The Brexit blues

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The news is full of Brexit news this week with various parliamentary votes happening. There is much concern about whether we leave or postpone or remain, and whether we have a deal or not. I don’t want to get into all that but I do want to consider the investment situation. There are many global issues of concern but Brexit is more particular to Britain and seems to be depressing UK share prices.


According to a Citywire commentator “the UK stock market, which has relatively little connection with the domestic economy is cheap, dirt cheap, trading at a 30 per cent discount to global stock markets and yielding comparatively more than government bonds than at any time in the past 100 years.” According to Investors Chronicle magazine this week the FTSE All Share index has an average dividend yield of 4.27% which is higher than most other markets excepting Australia and Russia.


My way of considering value for money in investment is to look at the dividend yield of investment trusts I would consider owning (or do own). As of yesterday, City of London (CTY) and Edinburgh Investment (EDIN), the two largest investment trusts in the UK equity income sector were yielding 4.4% and 4.3%. By comparison in the global equity income sector Scottish American (SCAM), Henderson International Income (HINT), and Securities Trust of Scotland (STS) were yielding 3.1%, 3.5% and 3.6%. (Murray International (MYI) yields 4.4% but has more of a bias to Asia Pacific, Latin American and emerging market equities.)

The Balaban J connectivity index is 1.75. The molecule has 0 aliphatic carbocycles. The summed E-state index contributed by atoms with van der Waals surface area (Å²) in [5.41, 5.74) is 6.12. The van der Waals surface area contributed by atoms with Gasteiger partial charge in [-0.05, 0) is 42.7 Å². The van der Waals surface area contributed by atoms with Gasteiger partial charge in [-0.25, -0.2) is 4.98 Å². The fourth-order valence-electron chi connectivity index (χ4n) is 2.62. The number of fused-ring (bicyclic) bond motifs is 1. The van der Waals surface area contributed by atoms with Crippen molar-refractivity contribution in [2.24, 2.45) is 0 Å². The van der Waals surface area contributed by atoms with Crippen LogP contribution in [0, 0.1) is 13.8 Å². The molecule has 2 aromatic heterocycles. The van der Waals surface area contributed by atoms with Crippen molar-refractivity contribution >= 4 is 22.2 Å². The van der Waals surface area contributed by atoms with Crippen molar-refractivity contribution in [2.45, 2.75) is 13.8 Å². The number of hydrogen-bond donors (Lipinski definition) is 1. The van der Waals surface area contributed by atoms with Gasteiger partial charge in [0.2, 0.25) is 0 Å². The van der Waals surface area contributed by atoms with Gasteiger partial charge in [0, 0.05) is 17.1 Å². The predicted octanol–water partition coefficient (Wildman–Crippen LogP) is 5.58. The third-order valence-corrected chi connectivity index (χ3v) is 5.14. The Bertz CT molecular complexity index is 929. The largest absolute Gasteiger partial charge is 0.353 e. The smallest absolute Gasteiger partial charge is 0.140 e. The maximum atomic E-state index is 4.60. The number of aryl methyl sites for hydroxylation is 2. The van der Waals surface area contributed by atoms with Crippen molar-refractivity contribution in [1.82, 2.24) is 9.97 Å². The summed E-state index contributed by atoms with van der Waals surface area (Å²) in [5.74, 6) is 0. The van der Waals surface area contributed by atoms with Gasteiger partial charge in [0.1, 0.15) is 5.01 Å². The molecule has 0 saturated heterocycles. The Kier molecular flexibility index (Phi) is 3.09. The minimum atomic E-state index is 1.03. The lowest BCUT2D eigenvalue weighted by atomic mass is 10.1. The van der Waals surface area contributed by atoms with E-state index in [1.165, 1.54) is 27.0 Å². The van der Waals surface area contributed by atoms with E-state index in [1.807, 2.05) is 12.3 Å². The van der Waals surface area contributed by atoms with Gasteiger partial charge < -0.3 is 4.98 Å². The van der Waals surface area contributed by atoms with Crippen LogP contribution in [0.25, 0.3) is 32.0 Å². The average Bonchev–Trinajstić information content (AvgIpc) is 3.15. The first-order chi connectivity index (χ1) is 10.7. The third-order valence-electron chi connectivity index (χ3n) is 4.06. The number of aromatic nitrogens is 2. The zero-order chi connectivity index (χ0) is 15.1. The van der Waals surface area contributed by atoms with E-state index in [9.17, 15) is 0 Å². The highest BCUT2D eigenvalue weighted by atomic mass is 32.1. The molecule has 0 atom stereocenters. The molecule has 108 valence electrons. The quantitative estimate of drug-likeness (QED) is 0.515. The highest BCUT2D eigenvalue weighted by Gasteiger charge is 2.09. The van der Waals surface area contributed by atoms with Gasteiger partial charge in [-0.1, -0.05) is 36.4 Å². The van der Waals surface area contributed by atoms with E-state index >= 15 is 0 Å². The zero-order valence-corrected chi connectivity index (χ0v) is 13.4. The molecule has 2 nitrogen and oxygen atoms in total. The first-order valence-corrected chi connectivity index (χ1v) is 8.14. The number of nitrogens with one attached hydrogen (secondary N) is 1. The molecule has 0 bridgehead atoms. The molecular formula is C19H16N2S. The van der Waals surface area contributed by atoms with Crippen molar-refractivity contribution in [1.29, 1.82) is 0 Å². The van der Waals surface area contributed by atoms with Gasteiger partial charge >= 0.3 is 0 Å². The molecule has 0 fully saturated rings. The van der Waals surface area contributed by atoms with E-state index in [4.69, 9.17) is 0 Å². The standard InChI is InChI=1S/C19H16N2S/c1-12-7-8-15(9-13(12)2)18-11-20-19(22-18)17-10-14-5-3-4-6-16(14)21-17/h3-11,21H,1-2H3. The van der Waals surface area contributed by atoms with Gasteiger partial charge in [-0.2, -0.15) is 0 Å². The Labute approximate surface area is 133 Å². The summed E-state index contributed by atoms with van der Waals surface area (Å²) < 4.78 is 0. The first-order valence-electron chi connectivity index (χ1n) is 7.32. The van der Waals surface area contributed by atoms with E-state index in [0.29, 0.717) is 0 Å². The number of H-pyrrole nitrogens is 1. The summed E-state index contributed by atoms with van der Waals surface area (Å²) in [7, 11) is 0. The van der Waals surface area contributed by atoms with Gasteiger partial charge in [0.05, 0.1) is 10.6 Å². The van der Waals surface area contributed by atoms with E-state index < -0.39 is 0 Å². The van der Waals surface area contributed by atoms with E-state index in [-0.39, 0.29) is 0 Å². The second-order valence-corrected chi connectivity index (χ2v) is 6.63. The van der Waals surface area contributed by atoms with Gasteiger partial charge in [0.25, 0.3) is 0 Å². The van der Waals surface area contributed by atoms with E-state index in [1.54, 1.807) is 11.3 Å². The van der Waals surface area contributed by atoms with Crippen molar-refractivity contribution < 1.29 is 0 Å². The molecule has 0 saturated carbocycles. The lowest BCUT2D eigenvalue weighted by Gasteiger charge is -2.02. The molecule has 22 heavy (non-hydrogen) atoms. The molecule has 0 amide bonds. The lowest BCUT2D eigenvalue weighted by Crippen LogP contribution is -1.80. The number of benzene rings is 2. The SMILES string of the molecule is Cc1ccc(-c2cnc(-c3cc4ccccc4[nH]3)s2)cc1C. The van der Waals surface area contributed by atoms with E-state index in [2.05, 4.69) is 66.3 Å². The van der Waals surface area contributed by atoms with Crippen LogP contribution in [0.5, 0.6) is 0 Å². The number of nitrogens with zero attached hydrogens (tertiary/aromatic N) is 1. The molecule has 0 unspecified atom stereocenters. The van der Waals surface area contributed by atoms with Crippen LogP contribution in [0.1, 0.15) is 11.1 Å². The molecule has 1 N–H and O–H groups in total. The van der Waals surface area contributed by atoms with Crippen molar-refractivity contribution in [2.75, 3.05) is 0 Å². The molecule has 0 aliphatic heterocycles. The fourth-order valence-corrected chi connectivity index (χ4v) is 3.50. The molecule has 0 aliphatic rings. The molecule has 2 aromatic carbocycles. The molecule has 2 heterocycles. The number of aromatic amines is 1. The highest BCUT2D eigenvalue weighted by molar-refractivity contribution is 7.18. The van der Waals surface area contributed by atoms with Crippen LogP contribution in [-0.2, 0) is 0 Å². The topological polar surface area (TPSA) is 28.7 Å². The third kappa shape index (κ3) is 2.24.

My thinking is that the UK is cheaper than global equities from this brief sample with an average 4.35% yield versus an average 3.40% yield. £1 of income is 22% cheaper on these figures. Also, many of the UK registered companies held by these trusts will have global interests and these trusts also hold a small percentage of their assets in non-UK shares.


Looking at the recent history of City of London and Edinburgh Investment from their annual accounts they have only had significantly higher yields at year-end, i.e. above 5%, in June 2009 and June 2010 (CTY), and in March 2009, March 2010, and March 2011 (EDIN), in the aftermath of the financial crisis of late 2008. Those who bought CTY and EDIN ten years ago have enjoyed, I estimate, around 12% to 13% per annum compound growth.


On a simple analysis, I regard any opportunity to buy City of London (CTY) on a yield above 4% should be considered. Given its’ over fifty-year record of yearly dividend increases it suggests you can maybe lock in a safe withdrawal rate of 4% from these dividends.


In conclusion if one can ignore the political and macro-economic background these shares do look cheap to me and are worth considering for purchase. You may think they will get cheaper still, but as ever do your own research.

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